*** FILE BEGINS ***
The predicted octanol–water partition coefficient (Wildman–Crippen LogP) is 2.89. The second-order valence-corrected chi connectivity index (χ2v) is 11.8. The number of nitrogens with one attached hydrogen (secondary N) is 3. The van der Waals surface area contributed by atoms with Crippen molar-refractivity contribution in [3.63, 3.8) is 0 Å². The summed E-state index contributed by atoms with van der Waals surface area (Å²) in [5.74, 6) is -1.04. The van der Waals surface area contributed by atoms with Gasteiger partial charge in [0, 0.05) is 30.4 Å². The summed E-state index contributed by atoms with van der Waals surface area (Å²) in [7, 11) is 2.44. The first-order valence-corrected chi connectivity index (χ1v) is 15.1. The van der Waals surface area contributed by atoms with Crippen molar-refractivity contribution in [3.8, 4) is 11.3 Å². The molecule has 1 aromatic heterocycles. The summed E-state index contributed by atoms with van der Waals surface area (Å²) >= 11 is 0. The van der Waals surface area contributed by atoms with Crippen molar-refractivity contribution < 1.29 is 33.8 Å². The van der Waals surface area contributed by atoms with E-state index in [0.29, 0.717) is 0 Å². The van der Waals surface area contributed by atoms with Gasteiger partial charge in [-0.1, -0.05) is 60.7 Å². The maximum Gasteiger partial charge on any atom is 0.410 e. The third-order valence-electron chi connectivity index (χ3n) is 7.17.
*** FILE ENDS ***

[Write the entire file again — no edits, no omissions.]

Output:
The predicted octanol–water partition coefficient (Wildman–Crippen LogP) is 2.89. The second-order valence-corrected chi connectivity index (χ2v) is 11.8. The number of nitrogens with one attached hydrogen (secondary N) is 3. The van der Waals surface area contributed by atoms with Crippen molar-refractivity contribution in [3.63, 3.8) is 0 Å². The summed E-state index contributed by atoms with van der Waals surface area (Å²) in [5.74, 6) is -1.04. The van der Waals surface area contributed by atoms with Gasteiger partial charge in [0, 0.05) is 30.4 Å². The summed E-state index contributed by atoms with van der Waals surface area (Å²) in [7, 11) is 2.44. The first-order valence-corrected chi connectivity index (χ1v) is 15.1. The van der Waals surface area contributed by atoms with Crippen molar-refractivity contribution in [3.8, 4) is 11.3 Å². The molecule has 1 aromatic heterocycles. The summed E-state index contributed by atoms with van der Waals surface area (Å²) >= 11 is 0. The van der Waals surface area contributed by atoms with Crippen molar-refractivity contribution < 1.29 is 33.8 Å². The van der Waals surface area contributed by atoms with E-state index in [0.29, 0.717) is 0 Å². The van der Waals surface area contributed by atoms with Gasteiger partial charge in [-0.1, -0.05) is 60.7 Å². The maximum Gasteiger partial charge on any atom is 0.410 e. The third-order valence-electron chi connectivity index (χ3n) is 7.17.